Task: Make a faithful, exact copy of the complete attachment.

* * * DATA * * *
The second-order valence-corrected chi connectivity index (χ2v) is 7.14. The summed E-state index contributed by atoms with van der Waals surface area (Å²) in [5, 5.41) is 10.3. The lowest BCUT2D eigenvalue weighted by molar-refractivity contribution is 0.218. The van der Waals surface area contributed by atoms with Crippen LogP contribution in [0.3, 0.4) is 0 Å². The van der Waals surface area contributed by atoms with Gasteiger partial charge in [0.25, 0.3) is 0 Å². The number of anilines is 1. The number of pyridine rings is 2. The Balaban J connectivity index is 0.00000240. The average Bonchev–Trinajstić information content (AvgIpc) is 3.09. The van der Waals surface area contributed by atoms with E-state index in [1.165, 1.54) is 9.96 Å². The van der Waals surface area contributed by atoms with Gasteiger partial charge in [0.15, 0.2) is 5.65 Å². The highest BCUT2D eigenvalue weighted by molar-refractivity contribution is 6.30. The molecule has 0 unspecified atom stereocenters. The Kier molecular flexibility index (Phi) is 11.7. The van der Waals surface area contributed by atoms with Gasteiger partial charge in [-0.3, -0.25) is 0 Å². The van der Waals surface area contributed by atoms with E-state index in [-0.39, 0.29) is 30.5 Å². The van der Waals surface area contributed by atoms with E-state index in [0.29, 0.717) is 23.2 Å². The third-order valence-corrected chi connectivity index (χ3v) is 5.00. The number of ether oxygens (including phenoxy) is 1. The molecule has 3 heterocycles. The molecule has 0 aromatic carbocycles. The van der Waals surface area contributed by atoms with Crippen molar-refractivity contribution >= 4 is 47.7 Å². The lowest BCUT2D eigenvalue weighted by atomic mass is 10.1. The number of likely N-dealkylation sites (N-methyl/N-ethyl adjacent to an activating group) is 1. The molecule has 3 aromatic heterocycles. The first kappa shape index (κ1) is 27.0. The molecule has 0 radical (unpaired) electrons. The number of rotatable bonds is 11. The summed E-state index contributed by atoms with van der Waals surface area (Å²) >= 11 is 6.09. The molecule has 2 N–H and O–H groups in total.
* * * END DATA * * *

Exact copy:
The second-order valence-corrected chi connectivity index (χ2v) is 7.14. The summed E-state index contributed by atoms with van der Waals surface area (Å²) in [5, 5.41) is 10.3. The lowest BCUT2D eigenvalue weighted by molar-refractivity contribution is 0.218. The van der Waals surface area contributed by atoms with Crippen LogP contribution in [0.3, 0.4) is 0 Å². The van der Waals surface area contributed by atoms with Gasteiger partial charge in [0.25, 0.3) is 0 Å². The number of anilines is 1. The number of pyridine rings is 2. The Balaban J connectivity index is 0.00000240. The average Bonchev–Trinajstić information content (AvgIpc) is 3.09. The van der Waals surface area contributed by atoms with E-state index in [1.165, 1.54) is 9.96 Å². The van der Waals surface area contributed by atoms with Gasteiger partial charge in [0.15, 0.2) is 5.65 Å². The highest BCUT2D eigenvalue weighted by molar-refractivity contribution is 6.30. The molecule has 0 unspecified atom stereocenters. The Kier molecular flexibility index (Phi) is 11.7. The van der Waals surface area contributed by atoms with Gasteiger partial charge in [-0.3, -0.25) is 0 Å². The van der Waals surface area contributed by atoms with E-state index in [-0.39, 0.29) is 30.5 Å². The van der Waals surface area contributed by atoms with E-state index in [0.29, 0.717) is 23.2 Å². The third-order valence-corrected chi connectivity index (χ3v) is 5.00. The number of ether oxygens (including phenoxy) is 1. The molecule has 3 heterocycles. The molecule has 0 aromatic carbocycles. The van der Waals surface area contributed by atoms with Crippen molar-refractivity contribution >= 4 is 47.7 Å². The lowest BCUT2D eigenvalue weighted by atomic mass is 10.1. The number of likely N-dealkylation sites (N-methyl/N-ethyl adjacent to an activating group) is 1. The molecule has 3 aromatic heterocycles. The first kappa shape index (κ1) is 27.0. The molecule has 0 radical (unpaired) electrons. The number of rotatable bonds is 11. The summed E-state index contributed by atoms with van der Waals surface area (Å²) >= 11 is 6.09. The molecule has 2 N–H and O–H groups in total.